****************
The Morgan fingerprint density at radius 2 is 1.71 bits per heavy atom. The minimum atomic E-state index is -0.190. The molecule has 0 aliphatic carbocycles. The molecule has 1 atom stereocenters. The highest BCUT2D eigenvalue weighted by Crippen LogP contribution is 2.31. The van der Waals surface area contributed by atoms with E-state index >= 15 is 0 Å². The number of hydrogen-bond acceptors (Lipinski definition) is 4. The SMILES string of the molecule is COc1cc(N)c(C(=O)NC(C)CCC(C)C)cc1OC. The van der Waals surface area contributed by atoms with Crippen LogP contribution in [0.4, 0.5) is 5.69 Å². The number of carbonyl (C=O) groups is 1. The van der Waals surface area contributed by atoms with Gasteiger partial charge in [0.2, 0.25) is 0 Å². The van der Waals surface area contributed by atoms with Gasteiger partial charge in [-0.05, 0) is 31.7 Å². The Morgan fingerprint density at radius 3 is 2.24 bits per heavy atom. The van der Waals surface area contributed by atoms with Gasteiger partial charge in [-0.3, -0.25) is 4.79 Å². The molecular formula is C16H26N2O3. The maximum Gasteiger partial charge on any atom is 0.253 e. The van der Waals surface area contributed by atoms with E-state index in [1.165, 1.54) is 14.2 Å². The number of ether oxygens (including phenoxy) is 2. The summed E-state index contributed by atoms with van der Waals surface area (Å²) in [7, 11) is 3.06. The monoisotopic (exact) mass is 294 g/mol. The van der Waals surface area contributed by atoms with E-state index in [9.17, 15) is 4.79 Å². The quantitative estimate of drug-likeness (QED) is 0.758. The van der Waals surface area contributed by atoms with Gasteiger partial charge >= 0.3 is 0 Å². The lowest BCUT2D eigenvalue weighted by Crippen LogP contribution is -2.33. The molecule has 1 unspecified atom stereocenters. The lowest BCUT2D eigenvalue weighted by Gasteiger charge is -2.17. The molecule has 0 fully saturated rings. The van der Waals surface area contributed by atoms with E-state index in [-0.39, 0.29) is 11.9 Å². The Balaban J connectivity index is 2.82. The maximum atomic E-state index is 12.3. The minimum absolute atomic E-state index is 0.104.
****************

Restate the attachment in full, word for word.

The Morgan fingerprint density at radius 2 is 1.71 bits per heavy atom. The minimum atomic E-state index is -0.190. The molecule has 0 aliphatic carbocycles. The molecule has 1 atom stereocenters. The highest BCUT2D eigenvalue weighted by Crippen LogP contribution is 2.31. The van der Waals surface area contributed by atoms with E-state index >= 15 is 0 Å². The number of hydrogen-bond acceptors (Lipinski definition) is 4. The SMILES string of the molecule is COc1cc(N)c(C(=O)NC(C)CCC(C)C)cc1OC. The van der Waals surface area contributed by atoms with Crippen LogP contribution in [0.4, 0.5) is 5.69 Å². The number of carbonyl (C=O) groups is 1. The van der Waals surface area contributed by atoms with Gasteiger partial charge in [0.2, 0.25) is 0 Å². The van der Waals surface area contributed by atoms with Gasteiger partial charge in [-0.05, 0) is 31.7 Å². The Morgan fingerprint density at radius 3 is 2.24 bits per heavy atom. The van der Waals surface area contributed by atoms with Gasteiger partial charge in [-0.3, -0.25) is 4.79 Å². The molecular formula is C16H26N2O3. The maximum Gasteiger partial charge on any atom is 0.253 e. The van der Waals surface area contributed by atoms with E-state index in [1.165, 1.54) is 14.2 Å². The number of ether oxygens (including phenoxy) is 2. The summed E-state index contributed by atoms with van der Waals surface area (Å²) in [7, 11) is 3.06. The monoisotopic (exact) mass is 294 g/mol. The van der Waals surface area contributed by atoms with E-state index in [9.17, 15) is 4.79 Å². The quantitative estimate of drug-likeness (QED) is 0.758. The van der Waals surface area contributed by atoms with Gasteiger partial charge >= 0.3 is 0 Å². The lowest BCUT2D eigenvalue weighted by Crippen LogP contribution is -2.33. The molecule has 1 unspecified atom stereocenters. The lowest BCUT2D eigenvalue weighted by Gasteiger charge is -2.17. The molecule has 0 fully saturated rings. The van der Waals surface area contributed by atoms with E-state index in [-0.39, 0.29) is 11.9 Å². The Balaban J connectivity index is 2.82. The maximum atomic E-state index is 12.3. The minimum absolute atomic E-state index is 0.104.